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South-East Marylebone

In the autumn of 2017 the Survey of London published two volumes covering a large swathe of the parish of St Marylebone, an area comprising much of the West End north of Oxford Street, otherwise bounded by Marylebone High Street and the Marylebone Road, west and north, and Cleveland Street and Tottenham Court Road to the east. Much of this land falls within the Howard de Walden Estate (formerly the Cavendish-Harley then Portland Estate), with whom we have worked closely, making extensive use of their archives.

South-eastern Marylebone is rich in history and the area includes some of London's most celebrated addresses, including Cavendish Square, Harley Street and Portland Place. Buildings in the area were few until the 1720s, when the Harley family oversaw the laying out of streets around Cavendish Square on a grid pattern. The grid grew gradually, work hastening after 1760 to fill the ground with houses by the end of the century. At the east end of the study area, similar development took place on the small Berners and Evelyn estates. A humbler enclave to the south-east, close to present-day Tottenham Court Road Station, was laid out by Major John Hanway RE in the 1720s.

Among the important individual buildings and architectural set pieces in the area are the Adam brothers' development of Portland Place, where the Royal Institute of British Architects' Headquarters is a notable twentieth-century insertion, Marylebone Parish Church, All Saints Margaret Street and, on Langham Place, All Souls Church, the Langham Hotel and the BBC's Broadcasting House.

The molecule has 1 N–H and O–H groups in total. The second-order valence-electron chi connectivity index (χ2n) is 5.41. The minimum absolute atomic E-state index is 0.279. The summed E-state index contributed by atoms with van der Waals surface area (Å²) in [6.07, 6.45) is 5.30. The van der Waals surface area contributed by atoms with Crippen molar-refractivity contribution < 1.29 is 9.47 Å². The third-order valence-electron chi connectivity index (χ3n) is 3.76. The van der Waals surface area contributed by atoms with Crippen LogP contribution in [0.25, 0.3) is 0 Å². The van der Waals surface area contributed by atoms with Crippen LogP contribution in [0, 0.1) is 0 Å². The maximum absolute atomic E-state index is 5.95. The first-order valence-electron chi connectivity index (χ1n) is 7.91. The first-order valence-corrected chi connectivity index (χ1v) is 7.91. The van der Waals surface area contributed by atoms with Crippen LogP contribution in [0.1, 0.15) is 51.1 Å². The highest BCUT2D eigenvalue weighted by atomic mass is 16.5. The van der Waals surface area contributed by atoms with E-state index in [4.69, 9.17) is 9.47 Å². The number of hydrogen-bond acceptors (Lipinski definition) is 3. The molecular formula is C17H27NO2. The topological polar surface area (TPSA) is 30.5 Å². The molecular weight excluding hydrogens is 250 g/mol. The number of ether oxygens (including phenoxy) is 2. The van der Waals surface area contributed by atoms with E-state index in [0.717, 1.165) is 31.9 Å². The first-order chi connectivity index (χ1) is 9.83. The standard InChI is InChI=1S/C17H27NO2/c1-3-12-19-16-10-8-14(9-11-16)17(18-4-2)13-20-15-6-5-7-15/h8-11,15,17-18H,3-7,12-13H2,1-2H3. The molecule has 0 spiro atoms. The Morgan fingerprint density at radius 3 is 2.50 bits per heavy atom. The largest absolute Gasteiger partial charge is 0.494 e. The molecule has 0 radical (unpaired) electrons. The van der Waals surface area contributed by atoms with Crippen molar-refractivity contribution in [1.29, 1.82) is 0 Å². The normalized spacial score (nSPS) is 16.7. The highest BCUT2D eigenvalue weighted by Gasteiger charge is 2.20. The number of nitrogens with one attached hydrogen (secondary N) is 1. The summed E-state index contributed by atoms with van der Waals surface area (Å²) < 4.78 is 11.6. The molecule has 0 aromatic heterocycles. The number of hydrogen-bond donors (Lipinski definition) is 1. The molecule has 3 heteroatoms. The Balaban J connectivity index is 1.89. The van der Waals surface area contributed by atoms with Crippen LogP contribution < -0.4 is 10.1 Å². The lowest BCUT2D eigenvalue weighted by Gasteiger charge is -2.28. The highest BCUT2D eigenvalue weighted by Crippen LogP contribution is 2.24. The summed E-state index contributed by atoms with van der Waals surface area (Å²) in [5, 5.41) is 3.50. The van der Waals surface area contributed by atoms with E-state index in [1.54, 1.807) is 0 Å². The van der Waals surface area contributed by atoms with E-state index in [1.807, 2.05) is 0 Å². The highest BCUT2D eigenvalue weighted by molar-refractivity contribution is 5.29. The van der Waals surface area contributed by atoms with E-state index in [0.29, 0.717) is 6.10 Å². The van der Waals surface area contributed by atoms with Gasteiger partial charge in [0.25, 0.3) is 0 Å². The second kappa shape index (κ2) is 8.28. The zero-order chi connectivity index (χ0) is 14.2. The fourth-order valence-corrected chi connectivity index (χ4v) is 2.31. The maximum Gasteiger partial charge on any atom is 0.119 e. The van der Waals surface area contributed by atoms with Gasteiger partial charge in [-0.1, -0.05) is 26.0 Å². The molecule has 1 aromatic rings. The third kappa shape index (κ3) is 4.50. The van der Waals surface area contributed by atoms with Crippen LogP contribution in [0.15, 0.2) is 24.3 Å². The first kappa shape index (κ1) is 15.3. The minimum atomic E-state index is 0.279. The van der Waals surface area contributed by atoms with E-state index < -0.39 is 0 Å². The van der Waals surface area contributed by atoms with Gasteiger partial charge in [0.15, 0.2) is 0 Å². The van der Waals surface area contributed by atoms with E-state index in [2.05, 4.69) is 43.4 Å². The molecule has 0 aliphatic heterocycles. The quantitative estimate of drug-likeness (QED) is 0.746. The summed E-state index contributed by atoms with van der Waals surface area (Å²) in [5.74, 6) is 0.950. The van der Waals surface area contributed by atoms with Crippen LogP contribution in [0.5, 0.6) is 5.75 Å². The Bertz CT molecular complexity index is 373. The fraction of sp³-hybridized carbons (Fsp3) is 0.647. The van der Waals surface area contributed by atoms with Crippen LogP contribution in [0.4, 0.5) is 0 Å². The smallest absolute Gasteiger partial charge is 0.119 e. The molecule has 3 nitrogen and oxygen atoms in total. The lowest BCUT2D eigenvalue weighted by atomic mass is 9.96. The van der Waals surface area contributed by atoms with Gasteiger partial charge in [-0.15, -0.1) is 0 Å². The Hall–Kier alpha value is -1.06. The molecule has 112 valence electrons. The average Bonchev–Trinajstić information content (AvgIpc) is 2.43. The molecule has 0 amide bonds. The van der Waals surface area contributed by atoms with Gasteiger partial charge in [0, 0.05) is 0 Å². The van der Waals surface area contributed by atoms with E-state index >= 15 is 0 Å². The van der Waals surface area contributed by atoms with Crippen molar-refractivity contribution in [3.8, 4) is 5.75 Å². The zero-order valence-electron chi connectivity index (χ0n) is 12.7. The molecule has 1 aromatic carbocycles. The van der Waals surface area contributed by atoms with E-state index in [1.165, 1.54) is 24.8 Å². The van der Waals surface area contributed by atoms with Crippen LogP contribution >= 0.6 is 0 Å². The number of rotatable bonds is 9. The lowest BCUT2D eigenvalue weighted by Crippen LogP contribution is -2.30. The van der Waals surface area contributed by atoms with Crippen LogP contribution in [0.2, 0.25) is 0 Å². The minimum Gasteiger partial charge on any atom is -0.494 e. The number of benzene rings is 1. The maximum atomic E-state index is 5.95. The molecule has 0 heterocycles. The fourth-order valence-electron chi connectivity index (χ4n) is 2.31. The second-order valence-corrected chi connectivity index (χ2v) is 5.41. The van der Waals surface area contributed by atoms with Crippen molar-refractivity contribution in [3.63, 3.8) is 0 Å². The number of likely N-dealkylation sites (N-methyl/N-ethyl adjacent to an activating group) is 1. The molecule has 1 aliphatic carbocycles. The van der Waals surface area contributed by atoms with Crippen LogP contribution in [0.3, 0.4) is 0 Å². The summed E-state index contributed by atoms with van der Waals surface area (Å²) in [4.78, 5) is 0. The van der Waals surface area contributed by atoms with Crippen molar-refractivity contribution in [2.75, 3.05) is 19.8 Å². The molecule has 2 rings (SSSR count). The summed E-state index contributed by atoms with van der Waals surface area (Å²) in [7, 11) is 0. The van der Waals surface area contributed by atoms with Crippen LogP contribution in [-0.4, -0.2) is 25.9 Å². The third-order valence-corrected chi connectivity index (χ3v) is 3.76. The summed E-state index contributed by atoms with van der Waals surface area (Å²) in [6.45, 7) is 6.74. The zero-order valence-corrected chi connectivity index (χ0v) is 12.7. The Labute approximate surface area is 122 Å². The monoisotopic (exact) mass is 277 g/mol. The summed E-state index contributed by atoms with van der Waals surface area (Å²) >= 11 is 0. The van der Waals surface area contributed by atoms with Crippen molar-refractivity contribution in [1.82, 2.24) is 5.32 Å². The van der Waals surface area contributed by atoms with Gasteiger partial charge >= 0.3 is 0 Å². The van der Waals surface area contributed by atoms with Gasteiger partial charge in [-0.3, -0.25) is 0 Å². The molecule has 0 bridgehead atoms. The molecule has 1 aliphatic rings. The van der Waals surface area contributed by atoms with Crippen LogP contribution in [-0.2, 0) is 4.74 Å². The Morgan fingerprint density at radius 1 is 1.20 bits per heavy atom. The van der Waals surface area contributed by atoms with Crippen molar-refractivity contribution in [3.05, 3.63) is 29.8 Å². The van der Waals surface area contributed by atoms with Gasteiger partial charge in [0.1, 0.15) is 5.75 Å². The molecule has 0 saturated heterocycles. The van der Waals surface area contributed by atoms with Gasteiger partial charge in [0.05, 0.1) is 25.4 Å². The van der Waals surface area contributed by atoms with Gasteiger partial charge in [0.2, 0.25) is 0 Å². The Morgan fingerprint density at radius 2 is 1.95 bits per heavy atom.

As part of our study, we considered the area's relationship with the medical profession and hospitals, for instance on Harley Street and at the vast, recently demolished Middlesex Hospital. We also focused on the premises of the clothing industry and motor trade around Great Portland Street and Mortimer Street, and looked at the community of artists concentrated between Tottenham Court Road and Great Portland Street during the eighteenth and nineteenth centuries.

Oxford Street, with its uniquely important and long-lived shopping history and great department stores, will be handled separately in a third and subsequent volume.

Vimeo Widget Placeholderhttps://vimeo.com/surveyoflondon/oxford-chapel

A fly-through visualization of the Oxford Chapel, Vere Street, showing the church as altered in 1820. This visualization was produced by Andy Crispe of Historic England to complement Survey of London investigations in South-East Marylebone.

Reviews of Volumes 51 and 52

"Superbly researched, well written and comprehensively illustrated..." - John Martin Robinson, Country Life, October 2017.

"These two [volumes] cover a chunk of the historic West End in unrivalled detail following years of rigorous research..." - Robert Bevan, Evening Standard, December 2017.

"The story told here is much more than an account of street plans and of buildings and their owners and occupiers: it amounts to a rich micro-history of a relatively small portion of London over three centuries, throwing new light not only on the area covered but on the progress of urban development in general." - Geoffrey Tyack, The Georgian, December 2017. 

"If you have six or seven feet of shelf space spare, I should if I were you give up expensive shop-bought coffee for a year or two and buy the whole [Survey of London] series. Or, since it gets better and better, work backwards, starting with South-East Marylebone." - Christopher Howse, The Telegraph, October 2017.

Draft chapters of Volumes 51 and 52

In advance of a full online version of Volumes 51 and 52 of the Survey of London, on South-East Marylebone, the draft chapters have been made freely available online. 

Volumes 51 and 52: Draft Chapters